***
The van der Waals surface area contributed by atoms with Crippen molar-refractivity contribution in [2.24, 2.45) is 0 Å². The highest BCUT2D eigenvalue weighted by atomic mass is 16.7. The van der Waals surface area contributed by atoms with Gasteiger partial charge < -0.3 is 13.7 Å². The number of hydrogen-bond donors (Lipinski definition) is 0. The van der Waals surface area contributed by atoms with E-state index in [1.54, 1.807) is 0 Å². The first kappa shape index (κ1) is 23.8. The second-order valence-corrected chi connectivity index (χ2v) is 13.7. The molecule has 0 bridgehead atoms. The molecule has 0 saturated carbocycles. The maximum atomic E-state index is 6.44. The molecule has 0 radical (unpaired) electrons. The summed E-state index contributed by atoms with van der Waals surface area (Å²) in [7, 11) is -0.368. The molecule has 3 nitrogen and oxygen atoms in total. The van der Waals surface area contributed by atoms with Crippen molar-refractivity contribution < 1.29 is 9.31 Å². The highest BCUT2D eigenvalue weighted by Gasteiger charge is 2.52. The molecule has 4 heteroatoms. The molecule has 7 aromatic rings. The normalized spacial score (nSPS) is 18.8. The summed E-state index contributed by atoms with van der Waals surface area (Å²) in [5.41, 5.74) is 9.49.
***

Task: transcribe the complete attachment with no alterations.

The van der Waals surface area contributed by atoms with Crippen molar-refractivity contribution in [2.24, 2.45) is 0 Å². The highest BCUT2D eigenvalue weighted by atomic mass is 16.7. The van der Waals surface area contributed by atoms with Gasteiger partial charge < -0.3 is 13.7 Å². The number of hydrogen-bond donors (Lipinski definition) is 0. The van der Waals surface area contributed by atoms with E-state index in [1.54, 1.807) is 0 Å². The first kappa shape index (κ1) is 23.8. The second-order valence-corrected chi connectivity index (χ2v) is 13.7. The molecule has 0 bridgehead atoms. The molecule has 0 saturated carbocycles. The maximum atomic E-state index is 6.44. The molecule has 0 radical (unpaired) electrons. The summed E-state index contributed by atoms with van der Waals surface area (Å²) in [7, 11) is -0.368. The molecule has 3 nitrogen and oxygen atoms in total. The van der Waals surface area contributed by atoms with Crippen molar-refractivity contribution < 1.29 is 9.31 Å². The highest BCUT2D eigenvalue weighted by Gasteiger charge is 2.52. The molecule has 4 heteroatoms. The molecule has 7 aromatic rings. The normalized spacial score (nSPS) is 18.8. The summed E-state index contributed by atoms with van der Waals surface area (Å²) in [5.41, 5.74) is 9.49.